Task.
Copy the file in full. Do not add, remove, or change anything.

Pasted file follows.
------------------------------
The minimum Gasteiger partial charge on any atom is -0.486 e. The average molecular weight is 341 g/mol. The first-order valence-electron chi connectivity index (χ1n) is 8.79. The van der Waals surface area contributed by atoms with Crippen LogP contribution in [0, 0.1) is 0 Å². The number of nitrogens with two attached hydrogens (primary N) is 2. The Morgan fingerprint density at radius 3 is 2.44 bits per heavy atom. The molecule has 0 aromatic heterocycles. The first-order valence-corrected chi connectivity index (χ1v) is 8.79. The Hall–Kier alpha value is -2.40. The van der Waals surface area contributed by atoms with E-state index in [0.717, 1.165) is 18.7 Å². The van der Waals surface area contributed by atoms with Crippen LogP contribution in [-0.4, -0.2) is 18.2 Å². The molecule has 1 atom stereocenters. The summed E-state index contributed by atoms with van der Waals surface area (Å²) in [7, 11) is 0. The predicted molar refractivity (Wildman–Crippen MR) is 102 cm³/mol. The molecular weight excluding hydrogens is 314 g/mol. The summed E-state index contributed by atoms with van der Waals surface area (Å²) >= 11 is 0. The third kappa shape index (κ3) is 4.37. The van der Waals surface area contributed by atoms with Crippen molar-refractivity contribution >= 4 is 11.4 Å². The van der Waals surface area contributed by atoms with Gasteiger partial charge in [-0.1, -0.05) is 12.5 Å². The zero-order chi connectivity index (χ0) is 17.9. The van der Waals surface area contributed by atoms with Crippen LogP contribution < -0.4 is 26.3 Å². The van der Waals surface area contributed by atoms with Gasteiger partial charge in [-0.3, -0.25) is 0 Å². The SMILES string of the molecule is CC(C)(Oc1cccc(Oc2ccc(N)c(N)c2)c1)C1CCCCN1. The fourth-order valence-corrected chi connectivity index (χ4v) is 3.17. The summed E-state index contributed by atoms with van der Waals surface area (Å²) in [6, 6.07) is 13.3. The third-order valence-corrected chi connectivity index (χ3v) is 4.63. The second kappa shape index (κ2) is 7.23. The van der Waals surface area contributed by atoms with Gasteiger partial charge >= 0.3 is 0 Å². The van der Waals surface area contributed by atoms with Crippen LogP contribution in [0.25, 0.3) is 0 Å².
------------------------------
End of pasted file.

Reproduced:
The minimum Gasteiger partial charge on any atom is -0.486 e. The average molecular weight is 341 g/mol. The first-order valence-electron chi connectivity index (χ1n) is 8.79. The van der Waals surface area contributed by atoms with Crippen LogP contribution in [0, 0.1) is 0 Å². The number of nitrogens with two attached hydrogens (primary N) is 2. The Morgan fingerprint density at radius 3 is 2.44 bits per heavy atom. The molecule has 0 aromatic heterocycles. The first-order valence-corrected chi connectivity index (χ1v) is 8.79. The Hall–Kier alpha value is -2.40. The van der Waals surface area contributed by atoms with E-state index in [0.717, 1.165) is 18.7 Å². The van der Waals surface area contributed by atoms with Crippen LogP contribution in [-0.4, -0.2) is 18.2 Å². The molecule has 1 atom stereocenters. The summed E-state index contributed by atoms with van der Waals surface area (Å²) in [7, 11) is 0. The predicted molar refractivity (Wildman–Crippen MR) is 102 cm³/mol. The molecular weight excluding hydrogens is 314 g/mol. The summed E-state index contributed by atoms with van der Waals surface area (Å²) >= 11 is 0. The third kappa shape index (κ3) is 4.37. The van der Waals surface area contributed by atoms with Crippen molar-refractivity contribution >= 4 is 11.4 Å². The van der Waals surface area contributed by atoms with Gasteiger partial charge in [-0.1, -0.05) is 12.5 Å². The zero-order chi connectivity index (χ0) is 17.9. The van der Waals surface area contributed by atoms with Crippen LogP contribution < -0.4 is 26.3 Å². The van der Waals surface area contributed by atoms with Gasteiger partial charge in [-0.3, -0.25) is 0 Å². The SMILES string of the molecule is CC(C)(Oc1cccc(Oc2ccc(N)c(N)c2)c1)C1CCCCN1. The fourth-order valence-corrected chi connectivity index (χ4v) is 3.17. The summed E-state index contributed by atoms with van der Waals surface area (Å²) in [6, 6.07) is 13.3. The third-order valence-corrected chi connectivity index (χ3v) is 4.63. The second kappa shape index (κ2) is 7.23. The van der Waals surface area contributed by atoms with Gasteiger partial charge >= 0.3 is 0 Å². The van der Waals surface area contributed by atoms with Crippen LogP contribution in [0.25, 0.3) is 0 Å².